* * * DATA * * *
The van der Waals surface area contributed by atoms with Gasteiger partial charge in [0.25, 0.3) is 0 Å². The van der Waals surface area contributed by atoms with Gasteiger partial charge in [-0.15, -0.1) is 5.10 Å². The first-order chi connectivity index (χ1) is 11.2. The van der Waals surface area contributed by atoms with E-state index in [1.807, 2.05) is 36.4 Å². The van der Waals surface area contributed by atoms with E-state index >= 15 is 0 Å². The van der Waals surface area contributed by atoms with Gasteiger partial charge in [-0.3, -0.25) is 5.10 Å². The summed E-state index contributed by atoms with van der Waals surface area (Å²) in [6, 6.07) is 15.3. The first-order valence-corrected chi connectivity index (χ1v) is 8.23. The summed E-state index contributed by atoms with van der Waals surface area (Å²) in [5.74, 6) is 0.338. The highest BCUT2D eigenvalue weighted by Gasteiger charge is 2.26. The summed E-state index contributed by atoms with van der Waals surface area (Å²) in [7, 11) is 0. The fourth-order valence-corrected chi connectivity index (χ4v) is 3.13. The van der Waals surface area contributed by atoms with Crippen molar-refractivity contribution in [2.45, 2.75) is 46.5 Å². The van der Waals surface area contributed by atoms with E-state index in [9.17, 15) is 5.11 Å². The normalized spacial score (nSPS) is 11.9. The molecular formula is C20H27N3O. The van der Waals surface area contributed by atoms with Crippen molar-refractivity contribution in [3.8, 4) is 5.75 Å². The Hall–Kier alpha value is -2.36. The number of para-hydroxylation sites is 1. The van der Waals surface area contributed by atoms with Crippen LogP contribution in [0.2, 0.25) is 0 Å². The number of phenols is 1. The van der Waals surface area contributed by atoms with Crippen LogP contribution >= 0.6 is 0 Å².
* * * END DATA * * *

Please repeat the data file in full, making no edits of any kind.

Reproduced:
The van der Waals surface area contributed by atoms with Gasteiger partial charge in [0.25, 0.3) is 0 Å². The van der Waals surface area contributed by atoms with Gasteiger partial charge in [-0.15, -0.1) is 5.10 Å². The first-order chi connectivity index (χ1) is 11.2. The van der Waals surface area contributed by atoms with E-state index in [1.807, 2.05) is 36.4 Å². The van der Waals surface area contributed by atoms with E-state index >= 15 is 0 Å². The van der Waals surface area contributed by atoms with Gasteiger partial charge in [-0.3, -0.25) is 5.10 Å². The summed E-state index contributed by atoms with van der Waals surface area (Å²) in [6, 6.07) is 15.3. The first-order valence-corrected chi connectivity index (χ1v) is 8.23. The summed E-state index contributed by atoms with van der Waals surface area (Å²) in [5.74, 6) is 0.338. The highest BCUT2D eigenvalue weighted by Gasteiger charge is 2.26. The summed E-state index contributed by atoms with van der Waals surface area (Å²) in [7, 11) is 0. The fourth-order valence-corrected chi connectivity index (χ4v) is 3.13. The van der Waals surface area contributed by atoms with Crippen molar-refractivity contribution in [2.45, 2.75) is 46.5 Å². The van der Waals surface area contributed by atoms with E-state index in [9.17, 15) is 5.11 Å². The normalized spacial score (nSPS) is 11.9. The molecular formula is C20H27N3O. The van der Waals surface area contributed by atoms with Crippen molar-refractivity contribution in [3.8, 4) is 5.75 Å². The Hall–Kier alpha value is -2.36. The number of para-hydroxylation sites is 1. The van der Waals surface area contributed by atoms with Crippen LogP contribution in [0.2, 0.25) is 0 Å². The number of phenols is 1. The van der Waals surface area contributed by atoms with Crippen LogP contribution >= 0.6 is 0 Å².